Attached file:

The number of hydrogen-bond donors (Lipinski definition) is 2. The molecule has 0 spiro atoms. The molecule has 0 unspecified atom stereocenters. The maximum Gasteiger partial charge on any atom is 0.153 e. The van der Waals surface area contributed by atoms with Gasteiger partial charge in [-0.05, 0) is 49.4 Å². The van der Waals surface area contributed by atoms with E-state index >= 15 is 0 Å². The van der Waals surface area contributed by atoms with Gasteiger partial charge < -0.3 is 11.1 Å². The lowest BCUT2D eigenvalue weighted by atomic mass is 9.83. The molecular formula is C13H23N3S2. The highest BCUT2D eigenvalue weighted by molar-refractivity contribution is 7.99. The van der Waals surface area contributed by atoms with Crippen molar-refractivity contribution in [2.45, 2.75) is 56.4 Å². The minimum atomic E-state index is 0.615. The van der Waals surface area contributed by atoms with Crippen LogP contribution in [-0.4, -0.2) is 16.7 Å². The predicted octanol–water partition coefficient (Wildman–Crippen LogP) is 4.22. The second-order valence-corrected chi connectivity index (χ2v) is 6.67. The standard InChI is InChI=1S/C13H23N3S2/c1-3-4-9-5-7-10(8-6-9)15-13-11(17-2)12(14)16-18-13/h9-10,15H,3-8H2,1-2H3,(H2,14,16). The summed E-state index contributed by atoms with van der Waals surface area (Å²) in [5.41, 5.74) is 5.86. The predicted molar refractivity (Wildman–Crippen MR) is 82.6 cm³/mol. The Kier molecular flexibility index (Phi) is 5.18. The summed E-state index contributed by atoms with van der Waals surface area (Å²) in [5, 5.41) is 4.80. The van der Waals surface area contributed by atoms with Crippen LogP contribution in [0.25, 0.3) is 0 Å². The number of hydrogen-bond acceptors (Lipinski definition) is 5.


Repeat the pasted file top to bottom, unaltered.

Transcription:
The number of hydrogen-bond donors (Lipinski definition) is 2. The molecule has 0 spiro atoms. The molecule has 0 unspecified atom stereocenters. The maximum Gasteiger partial charge on any atom is 0.153 e. The van der Waals surface area contributed by atoms with Gasteiger partial charge in [-0.05, 0) is 49.4 Å². The van der Waals surface area contributed by atoms with E-state index >= 15 is 0 Å². The van der Waals surface area contributed by atoms with Gasteiger partial charge < -0.3 is 11.1 Å². The lowest BCUT2D eigenvalue weighted by atomic mass is 9.83. The molecular formula is C13H23N3S2. The highest BCUT2D eigenvalue weighted by molar-refractivity contribution is 7.99. The van der Waals surface area contributed by atoms with Crippen molar-refractivity contribution in [2.45, 2.75) is 56.4 Å². The minimum atomic E-state index is 0.615. The van der Waals surface area contributed by atoms with Crippen LogP contribution in [-0.4, -0.2) is 16.7 Å². The predicted octanol–water partition coefficient (Wildman–Crippen LogP) is 4.22. The second-order valence-corrected chi connectivity index (χ2v) is 6.67. The standard InChI is InChI=1S/C13H23N3S2/c1-3-4-9-5-7-10(8-6-9)15-13-11(17-2)12(14)16-18-13/h9-10,15H,3-8H2,1-2H3,(H2,14,16). The summed E-state index contributed by atoms with van der Waals surface area (Å²) in [5.41, 5.74) is 5.86. The predicted molar refractivity (Wildman–Crippen MR) is 82.6 cm³/mol. The Kier molecular flexibility index (Phi) is 5.18. The summed E-state index contributed by atoms with van der Waals surface area (Å²) in [5, 5.41) is 4.80. The van der Waals surface area contributed by atoms with Crippen LogP contribution in [0.25, 0.3) is 0 Å². The number of hydrogen-bond acceptors (Lipinski definition) is 5.